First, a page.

US 6503664 B2
The fabrication of transmissive attenuating types of phase shift masks by formation of and selective etch of a layer, deposited on a substrate. This single layer provides both the phase shift and the attenuation required and is readily patterned and processed to produce attenuating phase shift masks.
1. A method for forming a phase shift layer in a phase shift mask, said layer providing attenuation of energy of a given wavelength, comprising the steps of:
providing a substrate that is transmissive at said given wavelength;
providing a deposition target containing silicon and a metal; and
using a single deposition process to deposit said layer from said target in a gas environment containing a reactive nitrogen component, said layer containing principally silicon and nitrogen and containing a species including said metal which absorbs energy at said wavelength and wherein said layer provides both phase shift and attenuation in the same layer.
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4. The method for forming a phase shift layer in a phase shift mask, said layer providing attenuation of energy of a given wavelength, comprising the steps of:
providing a substrate that is transmissive at said given wavelength;
providing a deposition target containing silicon and a metal; and
using a single deposition process to deposit said layer from said target in a gas environment containing a reactive oxygen component, said layer containing principally silicon and oxygen and containing a species including said metal which absorbs energy at said wavelength, thereby providing both phase shift and attenuation in the same layer.
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This application is a divisional application of parent application Ser. No: 08/693,815, filed on Jul. 15, 1996, now U.S. Pat. No. 5,939,225, which was a continuation of application Ser. No. 08/200,117, filed Feb. 22, 1994, now abandoned.
This invention relates to phase shift lithographic masks. More particularly, it relates to a mask and a process for making masks having attenuating layers.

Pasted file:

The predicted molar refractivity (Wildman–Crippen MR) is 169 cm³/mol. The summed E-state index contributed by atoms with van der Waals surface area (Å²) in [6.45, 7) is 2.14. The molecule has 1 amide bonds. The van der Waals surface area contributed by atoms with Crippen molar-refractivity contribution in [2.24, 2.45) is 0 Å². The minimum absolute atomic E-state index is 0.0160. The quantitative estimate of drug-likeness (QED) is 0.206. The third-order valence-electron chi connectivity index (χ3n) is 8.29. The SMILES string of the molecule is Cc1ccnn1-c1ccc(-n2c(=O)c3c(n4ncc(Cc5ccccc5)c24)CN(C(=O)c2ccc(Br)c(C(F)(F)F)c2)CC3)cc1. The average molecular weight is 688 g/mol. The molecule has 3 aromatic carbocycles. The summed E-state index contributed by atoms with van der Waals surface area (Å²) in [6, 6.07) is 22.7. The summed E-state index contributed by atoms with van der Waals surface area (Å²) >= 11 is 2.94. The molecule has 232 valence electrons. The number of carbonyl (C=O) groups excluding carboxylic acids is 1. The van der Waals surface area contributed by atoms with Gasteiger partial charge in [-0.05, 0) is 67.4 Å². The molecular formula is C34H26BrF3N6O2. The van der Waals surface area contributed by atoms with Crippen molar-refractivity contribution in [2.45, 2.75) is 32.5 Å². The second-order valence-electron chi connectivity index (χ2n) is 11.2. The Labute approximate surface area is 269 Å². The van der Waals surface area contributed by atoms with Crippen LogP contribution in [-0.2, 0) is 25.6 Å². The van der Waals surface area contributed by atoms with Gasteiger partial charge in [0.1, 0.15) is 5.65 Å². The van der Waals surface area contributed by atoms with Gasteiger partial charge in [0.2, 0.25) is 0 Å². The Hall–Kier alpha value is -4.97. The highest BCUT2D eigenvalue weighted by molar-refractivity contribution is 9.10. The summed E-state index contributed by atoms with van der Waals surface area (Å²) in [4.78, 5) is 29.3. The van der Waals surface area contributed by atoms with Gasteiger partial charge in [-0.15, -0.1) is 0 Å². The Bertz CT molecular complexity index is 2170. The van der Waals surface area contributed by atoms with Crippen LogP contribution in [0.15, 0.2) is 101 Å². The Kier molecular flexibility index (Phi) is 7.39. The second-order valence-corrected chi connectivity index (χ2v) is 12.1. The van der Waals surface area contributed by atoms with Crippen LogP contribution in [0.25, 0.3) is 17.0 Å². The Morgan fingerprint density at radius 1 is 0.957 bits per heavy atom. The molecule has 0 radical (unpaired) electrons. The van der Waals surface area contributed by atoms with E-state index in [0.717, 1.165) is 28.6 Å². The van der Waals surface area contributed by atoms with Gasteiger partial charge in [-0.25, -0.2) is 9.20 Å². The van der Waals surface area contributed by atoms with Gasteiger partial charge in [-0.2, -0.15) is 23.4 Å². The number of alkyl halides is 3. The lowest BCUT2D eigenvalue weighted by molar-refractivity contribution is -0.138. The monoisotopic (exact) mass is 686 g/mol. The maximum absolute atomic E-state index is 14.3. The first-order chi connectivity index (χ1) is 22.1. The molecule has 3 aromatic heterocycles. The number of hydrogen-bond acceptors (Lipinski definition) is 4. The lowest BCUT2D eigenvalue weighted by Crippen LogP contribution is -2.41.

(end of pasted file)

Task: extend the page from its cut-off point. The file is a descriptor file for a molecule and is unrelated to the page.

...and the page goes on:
There is considerable interest in phase shift masks as a route to extending the resolution, contrast and depth of focus of lithographic tools beyond what is achievable with the normal chrome mask technology. In the phase shift mask the quartz substrate plate is etched or coated so as to allow interference effects to be employed. The etch or coating has a thickness so that an optical path difference may be established between adjoining regions of just ½ wavelength, resulting in destructive interference at the boundary of the two regions. There has been a great deal of work to quantify and exploit these effects for example in alternating phase, rims and other structures. A problem that has so far hindered the introduction of phase shift masks into full scale microcircuit designs has been the difficulty of generating design tools to facilitate mask layout automatically for the circuit designer. For this reason there is a focus on the use of so called attenuating phase shift masks.
In the attenuating phase shift mask, the chrome layer is replaced by a slightly transparent layer in combination with a ½ wavelength phase shift. This mask has the properties that there is only one patterning step as for the chrome mask and that every edge has enhanced contrast due to the 180 degree phase shift effect. At present such masks are typically prepared by a combination of a slightly transparent, for example very thin chrome layer, coupled with a quartz etch to produced the desired phase shift. This method requires a high degree of control of both layer and etch process.
It is a principal object of the invention to provide a method for producing phase shift masks with attenuating layers.
It is another object of the invention to provide phase shift masks with layers wherein the attenuation is well controlled.
It is a further object of the invention to provide a mask wherein the desired phase shift and phase shift attenuation occur in the same layer.
The invention is directed to the fabrication of attenuating type of phase shift masks by selective etch of a layer, predeposited on a quartz substrate. This Layer has the feature of combining both the phase shift and the attenuation required and is readily patterned and processed to produce attenuating phase shift masks. That is, the advantage of this method is that the light attenuation and phase shift are achieved with a single layer.
FIG. 1 is a graphical representation of the region of the interest for attenuating phase shift layers.